When the Fire is Over, Just Put it Out

I searched for my Texas cousin Sara’s blog, “Sara’s Corner,” but it wasn’t there. Last December, she took early retirement after 25ish years of working for the same company since college, rising through the ranks and reaching a position of power. She was the proverbial corporate gal, a go-getter and we wondered what her next act would be. In January, we learned it was breast cancer. Surgery, chemotherapy and radiation dominated her year, which was punctuated by a hysterectomy once the cancer treatment was complete. An ordeal to be sure. Her blog provided updates on the treatments and her state of mind, which was remarkably, consistently positive — not only with the status of treatments but as if this was merely another glitch in the corporate project that was her. It was nothing short of inspirational and reminded me that everyone handles set-backs in different ways and I very much liked her way. For Sara’s supporters, it allowed us to get an update, feel relief but not have to knock down her door to do it. So when I searched for the blog and the latest update, cyberspace gave me nothing. I contacted her to ask about the blog. And that’s when I learned she had taken it down. The ordeal was over and she told me that taking the blog down was a sign of her victory. I love it. She did it again — a simple, intuitive solution. When the fire is over, just put it out.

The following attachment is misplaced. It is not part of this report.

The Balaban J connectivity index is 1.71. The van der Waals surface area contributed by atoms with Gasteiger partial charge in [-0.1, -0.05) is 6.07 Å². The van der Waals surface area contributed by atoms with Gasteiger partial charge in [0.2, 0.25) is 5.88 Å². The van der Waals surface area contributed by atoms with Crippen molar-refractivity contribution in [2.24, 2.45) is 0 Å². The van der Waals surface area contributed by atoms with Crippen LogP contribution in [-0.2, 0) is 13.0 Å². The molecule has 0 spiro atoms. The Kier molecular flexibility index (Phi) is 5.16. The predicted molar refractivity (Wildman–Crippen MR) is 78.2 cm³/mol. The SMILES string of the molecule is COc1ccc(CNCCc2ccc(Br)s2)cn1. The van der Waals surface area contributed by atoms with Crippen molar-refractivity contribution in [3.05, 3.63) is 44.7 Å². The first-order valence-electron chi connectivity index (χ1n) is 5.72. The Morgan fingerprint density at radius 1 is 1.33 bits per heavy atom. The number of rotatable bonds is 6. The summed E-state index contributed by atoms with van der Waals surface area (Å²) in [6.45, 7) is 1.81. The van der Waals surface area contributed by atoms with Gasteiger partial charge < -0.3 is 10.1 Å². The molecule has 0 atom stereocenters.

Putting Fire Out


  1. Anne thanks for the kind words…I was so fortunate to have very supportive family and friends by my side…this allowed me to stay positive and know that I had someone to lean on when things got tough. I am also very fortunate that breast cancer is very curable when caught early and there continues to be many advances thanks to dedicated medical professionals and generous donors. For all you busy women out there that might be a little behind on your annual mammograms…PLEASE GO IMMEDIATELY. My doctors were very clear that if I had waited another 6 months they would have been battling to save my life vs. anticipating a cure. This whole “bump in the road” has taught me some valuable lessons..the greatest one is to appreciate your family and friends everyday.

    Here’s to a cure in the future!


  2. Thank goodness it turned out well. the blog was a great idea because the last thing you want to do is ask for a “status” yet you want to make sure they know you care about what’s happening.

    Reading Caroline Myss’ “defy gravity” quite good..


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